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Joseph Park 1 Article
Acute Pancreatitis after Carbamate Poisoning
Joseph Park, Yong Won Kim, Se Hyun Oh, Yong Sung Cha, Kyoung Chul Cha, Oh Hyun Kim, Kang Hyun Lee, Sung Oh Hwang, Hyun Kim
J Korean Soc Clin Toxicol. 2014;12(2):77-84.   Published online December 31, 2014
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Purpose: Carbamate insecticides are potent cholinesterase inhibitors capable of causing severe cholinergic toxicity. Use of carbamate rather than organophosphate insecticides has been increasing. Compared with organophosphate poisoning, relatively few studies have investigated carbamate-associated acute pancreatitis. We investigated general characteristics and pancreatitis of carbamate poisoning and the predictors, among those readily assessed in the emergency department. Methods: We performed a retrospective review of consecutive patients, aged over 18 years, who were admitted between January 2008 and April 2012 to an emergency department (ED) of an academic tertiary care center for treatment of carbamate poisoning. Patients who exhibited poisoning by any other material, except alcohol, were excluded. After application of exclusion criteria, patients were divided according to carbamate-induced pancreatitis and non-pancreatitis groups. Results: A total of 41 patients were included in this study. Among these 41 patients, the prevalence of acute pancreatitis was 36.6% (15 patients). Initial blood chemistry tests showed a statistically higher glucose level in the pancreatitis group, compared with the non-pancreatitis group (222, IQR 189-284 vs. 137, IQR 122-175 mg/dL, P<0.05). Regarding clinical courses and outcomes, a significantly higher proportion of patients developed pneumonia [10 (66.7%) vs. 6 (23.1%), P<0.05] and had a longer hospital stay (7 days, IQR 6-12 vs. 5 days, IQR 2-11, P<0.05), but no difference in mortality, in the pancreatitis group vs. the non-pancreatitis group. In multivariate analysis, the initial glucose was showing significant association with the presentation of carbamate-induced acute pancreatitis (odds ratio 1.018, 95% confidence interval 1.001-1.035, P<0.05). Conclusion: Carbamate-induced acute pancreatitis is common, but not fatal. Initial serum glucose level is associated with acute pancreatitis.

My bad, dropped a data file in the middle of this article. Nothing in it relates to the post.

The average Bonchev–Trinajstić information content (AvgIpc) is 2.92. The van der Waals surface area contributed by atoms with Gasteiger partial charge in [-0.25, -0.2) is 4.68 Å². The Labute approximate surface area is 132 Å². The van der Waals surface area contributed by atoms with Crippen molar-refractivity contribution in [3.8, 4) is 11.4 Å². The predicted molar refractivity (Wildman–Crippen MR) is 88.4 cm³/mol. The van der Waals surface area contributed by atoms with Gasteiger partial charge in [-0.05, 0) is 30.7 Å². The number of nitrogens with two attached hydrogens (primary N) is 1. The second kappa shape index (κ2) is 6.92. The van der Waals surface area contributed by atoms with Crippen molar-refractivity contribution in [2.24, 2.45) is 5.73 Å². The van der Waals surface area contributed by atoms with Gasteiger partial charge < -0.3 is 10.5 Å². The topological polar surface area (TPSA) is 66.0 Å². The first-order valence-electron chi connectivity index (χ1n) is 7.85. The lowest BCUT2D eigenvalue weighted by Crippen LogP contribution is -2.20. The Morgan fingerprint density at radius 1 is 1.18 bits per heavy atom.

JKSCT : Journal of The Korean Society of Clinical Toxicology